The best riddles. Anywhere.
Brothers And Sisters - An incorrect solution?
posted by SuperDuper - May 04 2011 11:20:52 PM
So I was looking at this riddle on the website:

You and a friend are standing in front of two houses. In each house lives a family with two children.

"The family on the left has a boy who loves history, but their other child prefers math," your friend tells you.

"The family on the right has a 7-year old boy, and they just had a new baby," he explains.

"Does either family have a girl?" you ask.

"I'm not sure," your friend says. "But pick the family that you think is more likely to have a girl. If they do have a girl, I'll give you $100."

Which family should you pick, or does it not matter?

The official solution, according to the website, says (Warning: If you don't want to know the solution, don't look ahead.) that we should pick the house on the left, as there is a 2/3 chance that the house on the left has a girl, and a 1/2 chance that the house on the right has a girl, as the age of the children on the left house are never given.

They offer these charts for the houses:

Left house:
Younger Older
Girl Boy
Boy Girl
Boy Boy

Right house:
Younger Older
Girl Boy
Boy Boy

They also tell us:

"This is a very counterintuitive riddle. It seems like there should always be a 1/2 chance that a given child is a girl. And in fact there is. The key word there is "given". Because we are not asking about a "given" child for the house on the left. We are asking about what could be either child."

And I'll just stop it right there. In the riddle, you ask your friend "Does either family have a girl?", and the friend responds "pick the family that you think is more likely to have a girl."

This, to me, seems to be specifically asking the question "Is or is not the other child a girl?"

When the solution says "We are asking about what could be either child.", they seem to be suggesting that, at some point, they were asking the specific question "Is the other child a younger girl, a younger boy, an older girl, or an older boy?"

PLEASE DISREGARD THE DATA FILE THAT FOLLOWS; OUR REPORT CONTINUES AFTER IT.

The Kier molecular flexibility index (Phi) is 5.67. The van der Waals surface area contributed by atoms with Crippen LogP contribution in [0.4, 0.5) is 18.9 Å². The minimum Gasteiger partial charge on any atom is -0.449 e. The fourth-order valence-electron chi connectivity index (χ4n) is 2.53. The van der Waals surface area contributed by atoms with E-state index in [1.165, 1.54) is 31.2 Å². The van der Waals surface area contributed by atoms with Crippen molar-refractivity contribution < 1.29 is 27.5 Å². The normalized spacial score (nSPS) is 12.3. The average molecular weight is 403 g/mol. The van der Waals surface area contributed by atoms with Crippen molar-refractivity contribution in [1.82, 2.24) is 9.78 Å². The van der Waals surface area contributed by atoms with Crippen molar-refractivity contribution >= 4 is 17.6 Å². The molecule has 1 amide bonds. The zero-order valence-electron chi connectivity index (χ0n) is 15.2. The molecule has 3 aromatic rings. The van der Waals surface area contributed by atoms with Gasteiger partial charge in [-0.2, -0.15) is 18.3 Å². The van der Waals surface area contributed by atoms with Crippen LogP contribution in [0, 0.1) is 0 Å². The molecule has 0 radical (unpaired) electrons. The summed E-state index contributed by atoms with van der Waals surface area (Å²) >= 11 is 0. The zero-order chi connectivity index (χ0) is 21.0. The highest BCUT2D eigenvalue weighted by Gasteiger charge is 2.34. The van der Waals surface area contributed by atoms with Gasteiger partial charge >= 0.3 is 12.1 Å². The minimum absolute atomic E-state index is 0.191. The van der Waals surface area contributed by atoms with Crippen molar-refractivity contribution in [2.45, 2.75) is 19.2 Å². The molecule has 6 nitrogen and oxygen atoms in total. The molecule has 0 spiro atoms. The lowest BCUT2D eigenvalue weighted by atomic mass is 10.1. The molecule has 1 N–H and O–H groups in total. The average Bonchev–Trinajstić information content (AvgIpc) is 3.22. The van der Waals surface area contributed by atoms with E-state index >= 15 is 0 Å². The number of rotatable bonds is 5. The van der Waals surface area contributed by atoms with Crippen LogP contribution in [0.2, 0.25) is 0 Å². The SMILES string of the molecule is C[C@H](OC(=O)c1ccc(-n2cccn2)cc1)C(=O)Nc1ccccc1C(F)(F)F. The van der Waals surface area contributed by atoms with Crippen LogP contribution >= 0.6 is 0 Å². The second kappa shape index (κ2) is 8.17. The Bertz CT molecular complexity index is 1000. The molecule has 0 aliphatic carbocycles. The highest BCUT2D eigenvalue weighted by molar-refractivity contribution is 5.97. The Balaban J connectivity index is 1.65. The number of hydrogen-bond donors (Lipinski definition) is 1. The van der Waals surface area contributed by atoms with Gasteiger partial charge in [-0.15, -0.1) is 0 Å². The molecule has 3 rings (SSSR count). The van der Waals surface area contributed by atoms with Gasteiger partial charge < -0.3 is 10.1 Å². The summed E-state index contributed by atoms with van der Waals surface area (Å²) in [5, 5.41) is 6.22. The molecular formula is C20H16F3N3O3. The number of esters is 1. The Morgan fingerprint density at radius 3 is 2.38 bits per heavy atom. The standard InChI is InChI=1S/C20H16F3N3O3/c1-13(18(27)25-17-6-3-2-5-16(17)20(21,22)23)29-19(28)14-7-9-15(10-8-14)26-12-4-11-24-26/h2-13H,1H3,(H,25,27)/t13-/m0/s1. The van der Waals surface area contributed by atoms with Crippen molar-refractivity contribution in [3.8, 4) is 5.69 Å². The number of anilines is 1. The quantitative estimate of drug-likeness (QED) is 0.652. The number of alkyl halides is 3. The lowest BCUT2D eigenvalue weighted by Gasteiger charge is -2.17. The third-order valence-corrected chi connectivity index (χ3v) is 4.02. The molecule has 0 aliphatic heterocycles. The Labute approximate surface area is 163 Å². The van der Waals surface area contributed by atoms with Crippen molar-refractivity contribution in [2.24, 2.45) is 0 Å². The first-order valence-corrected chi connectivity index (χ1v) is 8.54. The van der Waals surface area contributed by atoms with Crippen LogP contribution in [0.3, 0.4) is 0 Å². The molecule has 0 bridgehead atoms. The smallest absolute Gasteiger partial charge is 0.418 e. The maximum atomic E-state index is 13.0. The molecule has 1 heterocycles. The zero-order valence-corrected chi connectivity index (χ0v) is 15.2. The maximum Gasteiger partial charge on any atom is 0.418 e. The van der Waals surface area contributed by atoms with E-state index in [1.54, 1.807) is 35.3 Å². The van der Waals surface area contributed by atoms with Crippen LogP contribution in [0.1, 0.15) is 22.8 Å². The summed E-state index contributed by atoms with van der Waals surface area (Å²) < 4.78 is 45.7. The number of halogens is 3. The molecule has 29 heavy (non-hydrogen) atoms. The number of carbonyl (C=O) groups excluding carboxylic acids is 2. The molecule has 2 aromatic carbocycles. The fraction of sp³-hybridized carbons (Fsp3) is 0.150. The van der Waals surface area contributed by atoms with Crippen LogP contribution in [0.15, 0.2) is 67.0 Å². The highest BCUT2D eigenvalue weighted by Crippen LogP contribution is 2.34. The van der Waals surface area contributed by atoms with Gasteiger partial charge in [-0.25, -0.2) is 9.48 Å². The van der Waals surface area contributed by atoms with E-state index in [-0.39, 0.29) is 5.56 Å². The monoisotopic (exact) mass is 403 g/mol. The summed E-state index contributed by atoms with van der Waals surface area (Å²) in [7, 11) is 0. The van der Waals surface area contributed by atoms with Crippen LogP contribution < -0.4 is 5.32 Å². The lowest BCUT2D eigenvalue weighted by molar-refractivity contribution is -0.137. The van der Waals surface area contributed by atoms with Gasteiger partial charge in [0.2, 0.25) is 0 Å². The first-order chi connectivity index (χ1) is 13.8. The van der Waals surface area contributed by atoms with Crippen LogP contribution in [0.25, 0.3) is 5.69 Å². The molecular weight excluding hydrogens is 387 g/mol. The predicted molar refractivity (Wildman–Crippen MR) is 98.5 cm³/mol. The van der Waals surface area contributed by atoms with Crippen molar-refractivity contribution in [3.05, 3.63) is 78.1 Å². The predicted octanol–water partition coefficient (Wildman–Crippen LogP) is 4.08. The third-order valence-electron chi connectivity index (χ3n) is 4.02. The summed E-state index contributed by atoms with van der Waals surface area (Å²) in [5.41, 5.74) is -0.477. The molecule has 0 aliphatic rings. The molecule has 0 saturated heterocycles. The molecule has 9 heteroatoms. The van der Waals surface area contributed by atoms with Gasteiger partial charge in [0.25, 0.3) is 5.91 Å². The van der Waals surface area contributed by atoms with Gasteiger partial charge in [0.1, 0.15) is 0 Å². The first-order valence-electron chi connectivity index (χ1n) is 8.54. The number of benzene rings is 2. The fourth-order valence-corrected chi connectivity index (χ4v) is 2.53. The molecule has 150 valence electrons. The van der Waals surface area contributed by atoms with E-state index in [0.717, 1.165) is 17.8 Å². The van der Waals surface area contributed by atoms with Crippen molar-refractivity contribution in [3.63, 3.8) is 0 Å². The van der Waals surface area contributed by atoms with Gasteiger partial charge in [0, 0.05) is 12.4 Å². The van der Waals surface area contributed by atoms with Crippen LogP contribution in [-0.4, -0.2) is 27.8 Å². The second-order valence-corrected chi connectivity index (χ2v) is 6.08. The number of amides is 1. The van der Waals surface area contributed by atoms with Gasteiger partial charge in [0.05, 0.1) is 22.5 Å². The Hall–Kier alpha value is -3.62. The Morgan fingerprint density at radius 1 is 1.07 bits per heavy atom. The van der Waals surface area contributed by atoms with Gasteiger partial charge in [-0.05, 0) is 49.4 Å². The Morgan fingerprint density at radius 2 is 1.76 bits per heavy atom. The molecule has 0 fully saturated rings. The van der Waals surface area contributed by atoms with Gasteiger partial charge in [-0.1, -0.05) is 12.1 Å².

The riddle itself, however, was not asking this question; the riddle was asking if, yes or no, the other child was a boy or girl, and that the family had a child that was a girl, regardless of age.

If they were asking "what could be either child", they might as well have added in more factors, such as whether or not the other child could have been a long or short haired, green or brown eyed, taller or shorter, stronger or weaker, younger or older boy or girl.

There are a lot of things the other child could have been, but I don't think any of those other factors have anything to do with what the riddle asks, which is to "pick the family that you think is more likely to have a girl." And age doesn't have anything to do with whether the child is more likely to be a girl, correct?

The solution seems to me to be asking a question that the riddle itself was not.

And this doesn't seem to be an open-ended riddle either, that has a case of "we're both right"; the way this riddle is set up, and with the solution they give, they are saying that there is a single solution to this riddle of which house has a higher probability.

Please correct me if I'm wrong, and point out any flaws on my end. I honestly believe their solution is incorrect, or they changed around the original question to something that it actually wasn't. Something just doesn't seem right here. :/
Reply by 21eyes - May 05 2011 09:23:24 AM
Age is actually a factor, females (statisticaly in places without good medical care) have a higher survival rate than males, so the fact that the child survived that long shows means it is more likely a female.

Reply by Caprico - May 05 2011 10:20:08 PM
@ 21eyes: I don't think that matters as such.. This is more of a maths riddle than a statistics one...

@ SuperDuper: This riddle is an example of Conditional Probability. If you've studied this any time of your life in detail, you'll understand the small implication that they have tried to hide very subtly. You are right to question it, but this riddle is, as you say, "set-up" in a manner to confuse you. It is also, as they say, counter-intuitive. The riddle is correct, and so is the solution... Your way of thinking isn't wrong either, but some branches of maths are such, that you have to adjust yourself to those laws, and then you'll understand why this is the solution. But an intelligent doubt nevertheless.

Reply by Ragib - May 06 2011 09:51:15 AM
i totally agree with super duper.riddles are supposed to have clues in their narrative style.without any specific reason,why should we think different?science is full of things that are not scientific physics is full of approximate values.velocity of light in vacuum is constant.but this fact is more statistic than scientific.assuming obama to be osama does not make osama bin laden alive.just like that,why should i assume that this specific riddle would be counter intuitive?

Reply by 21eyes - May 06 2011 11:16:37 AM
Oh bugger, after reading the riddle at least ten times I finally get what Caprico means, although I don't really understand why it works.

Reply by Caprico - May 07 2011 01:27:36 AM
@Ragib You are the last person to comment on that! In my Lying Chickens Riddle, you said that laws of maths shape the way for correct logic... Quoting you: